Since The Fed stopped its money-printing extravaganza things have changed a little for the status-quo "believers"...
"Do they really think they would win such a war very quickly? That's impossible, especially in the Arabic world. There everyone is fighting against everyone... everything is far more complicated. It could take years or decades."
The news is filled with the everyday zigzags of those competing against each other for the Democrat and Republican Party nominations to run for the presidency of the United States. But one of the most important issues receiving little or no attention in this circus of political power lusting is the long-term danger from the huge and rising Federal government debt.
Here is the real reason why suddenly high denomination bank notes are the target: it is not because "drug dealers" and tax-evaders use them, but because between banning Europe's €500 bill and the US $100 bill, over half of all physical currency currently in circulation would disappear.
"...gold at $1,200 an ounce, what does that tell you? It tells you that in a flight to quality, in a safe haven, people have more confidence in gold than in bank deposits or paper money. I think things have gotten out of control."
- Bob Michele, Global CIO & Head, Global Fixed Income, Currency & Commodities Group"
In his latest communication with the outside world, Gundlach said that gold prices are likely to reach $1400 an ounce "as investors lose faith in central banks", Reuters reported. "The evidence that negative rates are harmful and not helpful has piled up to the point that the 'In Central Banks We Trust' mantra has finally been laid bare as a hoax,"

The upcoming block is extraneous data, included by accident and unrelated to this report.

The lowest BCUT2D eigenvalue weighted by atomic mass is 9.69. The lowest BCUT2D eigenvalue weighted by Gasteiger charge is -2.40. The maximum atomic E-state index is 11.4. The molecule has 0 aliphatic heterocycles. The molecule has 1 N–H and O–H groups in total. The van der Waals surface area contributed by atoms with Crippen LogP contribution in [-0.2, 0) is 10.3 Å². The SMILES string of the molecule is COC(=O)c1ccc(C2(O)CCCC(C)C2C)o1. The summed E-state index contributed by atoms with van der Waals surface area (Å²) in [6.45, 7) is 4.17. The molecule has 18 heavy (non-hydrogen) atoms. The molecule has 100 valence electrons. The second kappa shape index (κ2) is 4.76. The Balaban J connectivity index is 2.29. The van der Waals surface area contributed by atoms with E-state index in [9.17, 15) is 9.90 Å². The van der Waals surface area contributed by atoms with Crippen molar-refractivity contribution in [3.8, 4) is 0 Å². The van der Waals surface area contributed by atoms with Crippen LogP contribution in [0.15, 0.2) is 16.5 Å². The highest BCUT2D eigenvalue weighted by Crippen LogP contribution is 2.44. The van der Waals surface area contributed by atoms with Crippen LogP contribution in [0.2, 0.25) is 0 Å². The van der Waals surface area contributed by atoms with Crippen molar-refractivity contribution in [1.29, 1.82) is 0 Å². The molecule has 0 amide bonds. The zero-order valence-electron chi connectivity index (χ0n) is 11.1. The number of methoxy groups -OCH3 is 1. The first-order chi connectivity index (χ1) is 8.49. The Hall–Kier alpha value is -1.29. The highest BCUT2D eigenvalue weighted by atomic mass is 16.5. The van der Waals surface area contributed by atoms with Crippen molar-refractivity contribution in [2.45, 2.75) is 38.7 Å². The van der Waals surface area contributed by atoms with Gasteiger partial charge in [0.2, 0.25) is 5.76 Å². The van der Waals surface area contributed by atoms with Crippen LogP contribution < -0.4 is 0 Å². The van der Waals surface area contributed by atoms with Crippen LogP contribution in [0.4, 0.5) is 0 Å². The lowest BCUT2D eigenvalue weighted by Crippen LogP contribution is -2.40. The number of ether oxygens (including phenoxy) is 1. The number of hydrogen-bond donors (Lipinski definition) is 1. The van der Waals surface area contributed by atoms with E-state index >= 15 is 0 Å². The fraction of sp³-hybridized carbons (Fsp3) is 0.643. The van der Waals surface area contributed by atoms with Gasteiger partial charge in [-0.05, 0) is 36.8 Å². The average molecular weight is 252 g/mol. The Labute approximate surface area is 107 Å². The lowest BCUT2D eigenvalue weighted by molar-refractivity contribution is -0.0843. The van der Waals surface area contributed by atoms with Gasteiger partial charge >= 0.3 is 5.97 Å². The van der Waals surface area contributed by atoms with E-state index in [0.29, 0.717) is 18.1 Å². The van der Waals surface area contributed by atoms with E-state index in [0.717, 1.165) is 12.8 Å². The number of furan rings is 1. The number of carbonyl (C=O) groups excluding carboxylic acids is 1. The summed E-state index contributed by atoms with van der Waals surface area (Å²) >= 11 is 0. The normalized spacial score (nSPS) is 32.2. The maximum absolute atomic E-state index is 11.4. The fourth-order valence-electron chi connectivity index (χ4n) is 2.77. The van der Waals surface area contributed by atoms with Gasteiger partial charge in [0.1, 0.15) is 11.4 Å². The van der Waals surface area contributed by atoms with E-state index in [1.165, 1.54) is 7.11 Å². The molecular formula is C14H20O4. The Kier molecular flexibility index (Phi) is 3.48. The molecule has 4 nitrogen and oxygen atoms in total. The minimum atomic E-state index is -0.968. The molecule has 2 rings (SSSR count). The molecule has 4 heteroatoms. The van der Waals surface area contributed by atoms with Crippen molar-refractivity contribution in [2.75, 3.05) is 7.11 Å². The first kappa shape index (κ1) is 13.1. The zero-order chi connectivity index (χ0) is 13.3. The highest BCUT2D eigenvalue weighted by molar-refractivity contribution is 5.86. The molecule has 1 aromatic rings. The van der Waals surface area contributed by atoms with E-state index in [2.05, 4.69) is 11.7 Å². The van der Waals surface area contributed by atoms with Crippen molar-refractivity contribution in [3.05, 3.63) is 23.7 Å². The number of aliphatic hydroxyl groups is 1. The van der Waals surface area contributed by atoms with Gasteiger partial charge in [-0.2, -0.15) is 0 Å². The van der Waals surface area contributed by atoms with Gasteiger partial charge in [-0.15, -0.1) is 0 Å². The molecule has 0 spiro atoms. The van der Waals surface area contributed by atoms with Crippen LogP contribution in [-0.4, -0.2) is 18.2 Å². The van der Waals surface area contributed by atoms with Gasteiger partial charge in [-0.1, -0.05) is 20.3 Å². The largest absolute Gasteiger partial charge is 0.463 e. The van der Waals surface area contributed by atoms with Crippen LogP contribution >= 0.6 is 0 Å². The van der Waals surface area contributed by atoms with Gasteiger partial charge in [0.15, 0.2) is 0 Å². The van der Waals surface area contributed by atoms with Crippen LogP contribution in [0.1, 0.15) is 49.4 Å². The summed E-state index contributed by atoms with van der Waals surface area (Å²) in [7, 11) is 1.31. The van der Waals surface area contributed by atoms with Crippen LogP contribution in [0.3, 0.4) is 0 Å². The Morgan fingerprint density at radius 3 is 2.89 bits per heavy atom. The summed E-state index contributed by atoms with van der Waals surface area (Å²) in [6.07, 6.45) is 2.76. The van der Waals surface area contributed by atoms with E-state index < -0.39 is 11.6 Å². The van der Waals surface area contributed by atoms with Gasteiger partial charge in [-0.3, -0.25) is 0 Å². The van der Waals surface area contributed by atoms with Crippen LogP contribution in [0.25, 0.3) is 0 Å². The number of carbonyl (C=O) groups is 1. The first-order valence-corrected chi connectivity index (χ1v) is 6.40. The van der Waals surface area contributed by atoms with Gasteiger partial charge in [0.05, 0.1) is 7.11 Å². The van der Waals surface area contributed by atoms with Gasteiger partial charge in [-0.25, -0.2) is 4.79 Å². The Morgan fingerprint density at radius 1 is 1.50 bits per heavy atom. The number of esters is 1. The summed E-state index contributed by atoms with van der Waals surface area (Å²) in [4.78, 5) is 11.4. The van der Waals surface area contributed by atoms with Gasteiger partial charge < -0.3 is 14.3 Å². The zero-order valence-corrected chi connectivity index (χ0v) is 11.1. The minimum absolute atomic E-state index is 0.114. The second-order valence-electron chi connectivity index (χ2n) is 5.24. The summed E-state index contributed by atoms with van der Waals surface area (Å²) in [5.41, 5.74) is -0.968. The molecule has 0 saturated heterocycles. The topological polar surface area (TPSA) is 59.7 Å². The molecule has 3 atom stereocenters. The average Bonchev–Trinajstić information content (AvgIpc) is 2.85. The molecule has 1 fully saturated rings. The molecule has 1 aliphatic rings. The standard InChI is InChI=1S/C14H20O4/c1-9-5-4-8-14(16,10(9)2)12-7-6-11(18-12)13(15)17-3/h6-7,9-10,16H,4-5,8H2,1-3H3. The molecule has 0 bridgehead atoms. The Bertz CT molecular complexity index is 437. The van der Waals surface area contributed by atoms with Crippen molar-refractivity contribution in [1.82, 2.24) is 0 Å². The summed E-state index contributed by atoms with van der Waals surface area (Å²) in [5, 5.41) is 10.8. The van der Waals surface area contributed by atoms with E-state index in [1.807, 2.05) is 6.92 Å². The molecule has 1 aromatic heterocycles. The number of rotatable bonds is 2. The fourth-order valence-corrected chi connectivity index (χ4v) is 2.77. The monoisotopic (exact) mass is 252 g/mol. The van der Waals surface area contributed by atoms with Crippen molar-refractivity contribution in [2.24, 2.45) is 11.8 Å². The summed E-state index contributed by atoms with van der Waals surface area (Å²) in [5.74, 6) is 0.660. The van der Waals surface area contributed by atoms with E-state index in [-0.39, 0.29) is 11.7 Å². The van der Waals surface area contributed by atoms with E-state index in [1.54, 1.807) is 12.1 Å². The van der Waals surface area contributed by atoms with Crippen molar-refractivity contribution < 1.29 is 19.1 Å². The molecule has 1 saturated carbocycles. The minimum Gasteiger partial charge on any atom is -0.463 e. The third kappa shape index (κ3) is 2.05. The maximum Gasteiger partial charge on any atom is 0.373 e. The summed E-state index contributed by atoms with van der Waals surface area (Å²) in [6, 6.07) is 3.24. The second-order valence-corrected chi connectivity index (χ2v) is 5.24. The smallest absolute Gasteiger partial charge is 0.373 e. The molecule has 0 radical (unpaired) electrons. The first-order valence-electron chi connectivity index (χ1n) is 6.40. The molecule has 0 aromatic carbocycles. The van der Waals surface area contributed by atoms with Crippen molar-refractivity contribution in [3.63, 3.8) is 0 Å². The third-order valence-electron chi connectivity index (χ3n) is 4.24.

The key take-away: focus on owning income-producing assets, not a primary residence. Don't finance your assets with debt; finance your income-producing assets with savings and sweat equity, not borrowed money.
Negative interest rates act effectively as a hidden tax funneled directly to banks. They are inherently unhealthy. Currently, they could indicate also a measure of unease among two of the four most powerful central banks. If so, that could well escalate.
"It seems like too many people have seen the movie 'The Big Short' and are starting to think the movie heroes’ short strategy would translate to the ABS market. It’s not wise to believe everything you see in a movie and hit films are not the best source for trade ideas."
First, it was The BoJ's utter collapse from omnipotence to impotence. Then came the collapse of The Fed's credibility in the short-term. And now, in the most egregious example of total central bank failure - the 'market' has priced out any chance of a rate hike through 2018... and in fact, there is now a greater chance of a rate-cut (than rate-hike) into 2017.
Unfortunately, we remain stuck in the cleanup phase so long as economists and their ability to direct policy continue to suggest the Great Recession was anything other than systemic revelation along these lines; a permanent rift between what was and what can be. It is and was never about oil; only now that oil projects volatility into the dying days of eurodollar leverage.
Bottom line, our conversations with investors suggest yields in the 20 – 25% context could be attractive enough to draw in marginal capital – although several investors noted that is reasonable for triple C risk excluding commodities. In short, we're not there yet.